Plans for 1.8+ (2.0?)

Bill Hacker wbh at
Thu Feb 1 04:48:38 PST 2007

Tobias Schacht wrote:
On 2/1/07, Matthew Dillon <dillon at> wrote:

    No, its a lot more complex then that.  There are three basic issues:

    * Redundancy in a heavily distributed environment

    * Transactional Consistency.

    * Cache Coherency and conflict management.
Hm, I wonder how plan9 solved these issues? AFAIK they have at least a
snapshots capable fs (long before zfs) and since their scope also is a
distributed environment, it may be a good idea to take a look and
maybe borrow some ideas?
But I'm really no expert here, so anybody with a clue is invited to
comment on that. ;)
The Plan 9 storage (two distinct types) was 'widely sharable', not clustered, 
per se.

One might make the case that it had more in common with NFS than clustering.

BUT.. it had a mechanism to insure 'current status' more familiar to table, row,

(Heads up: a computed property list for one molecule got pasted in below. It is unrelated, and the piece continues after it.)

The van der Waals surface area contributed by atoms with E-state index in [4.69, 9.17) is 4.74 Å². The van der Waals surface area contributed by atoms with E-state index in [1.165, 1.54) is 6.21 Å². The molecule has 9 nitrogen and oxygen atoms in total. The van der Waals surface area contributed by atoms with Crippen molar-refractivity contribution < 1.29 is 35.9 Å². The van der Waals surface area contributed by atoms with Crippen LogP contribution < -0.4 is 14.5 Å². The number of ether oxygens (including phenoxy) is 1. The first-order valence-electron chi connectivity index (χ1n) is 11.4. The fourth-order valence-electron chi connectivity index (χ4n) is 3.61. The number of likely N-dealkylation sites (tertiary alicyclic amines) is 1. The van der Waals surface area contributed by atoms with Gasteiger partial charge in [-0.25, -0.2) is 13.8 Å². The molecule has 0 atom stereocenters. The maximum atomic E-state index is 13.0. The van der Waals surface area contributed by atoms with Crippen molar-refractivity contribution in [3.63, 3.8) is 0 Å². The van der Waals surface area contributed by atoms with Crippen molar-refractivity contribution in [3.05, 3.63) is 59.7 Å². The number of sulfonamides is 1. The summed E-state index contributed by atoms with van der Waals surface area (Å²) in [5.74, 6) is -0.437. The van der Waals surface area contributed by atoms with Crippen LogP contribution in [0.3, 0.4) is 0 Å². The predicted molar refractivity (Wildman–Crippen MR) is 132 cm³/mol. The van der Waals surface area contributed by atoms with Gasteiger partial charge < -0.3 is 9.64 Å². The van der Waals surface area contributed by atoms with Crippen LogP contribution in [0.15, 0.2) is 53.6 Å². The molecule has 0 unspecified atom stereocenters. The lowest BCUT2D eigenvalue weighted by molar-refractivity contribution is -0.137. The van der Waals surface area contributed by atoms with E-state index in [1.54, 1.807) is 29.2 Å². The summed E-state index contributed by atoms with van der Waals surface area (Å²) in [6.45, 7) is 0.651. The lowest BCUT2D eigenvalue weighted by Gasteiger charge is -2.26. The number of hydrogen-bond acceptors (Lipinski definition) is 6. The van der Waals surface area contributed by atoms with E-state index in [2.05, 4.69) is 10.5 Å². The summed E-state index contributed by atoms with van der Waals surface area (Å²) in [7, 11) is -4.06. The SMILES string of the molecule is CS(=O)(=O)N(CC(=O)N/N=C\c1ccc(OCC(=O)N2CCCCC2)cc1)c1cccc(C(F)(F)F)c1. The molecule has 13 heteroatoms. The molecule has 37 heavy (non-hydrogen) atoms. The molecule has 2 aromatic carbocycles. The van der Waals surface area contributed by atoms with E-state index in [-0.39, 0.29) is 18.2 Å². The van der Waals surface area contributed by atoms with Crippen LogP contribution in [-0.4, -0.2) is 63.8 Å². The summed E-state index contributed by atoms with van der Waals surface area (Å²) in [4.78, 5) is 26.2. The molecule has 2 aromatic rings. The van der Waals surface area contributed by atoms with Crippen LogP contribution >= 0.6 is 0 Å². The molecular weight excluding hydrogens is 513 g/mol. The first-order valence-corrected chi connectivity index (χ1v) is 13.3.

record locking schemes of an RDBMS (which ZFS has a kinship with).

Simple hash-based, these were an order or two of magnitude simpler - hence 
faster - than  ZFS could be on the same hardware.

The consatnt 'snapshot-ing' OTOH, could have placed major strains on the paltry 
storage of the day (for anyone with less funding than AT&T anyway).

That last part has changed.

With capacity and cost of current HDD, it is probably now faster and cheaper to 
'abandon in place' a good deal of stale data than to even bother to go back and 
look at it at all - let alone clean it up, make decisions as to what to archive, 

Not complex, and certainy worth a look for recyclable ideas. her is an analysis 
of 'in-use' history:


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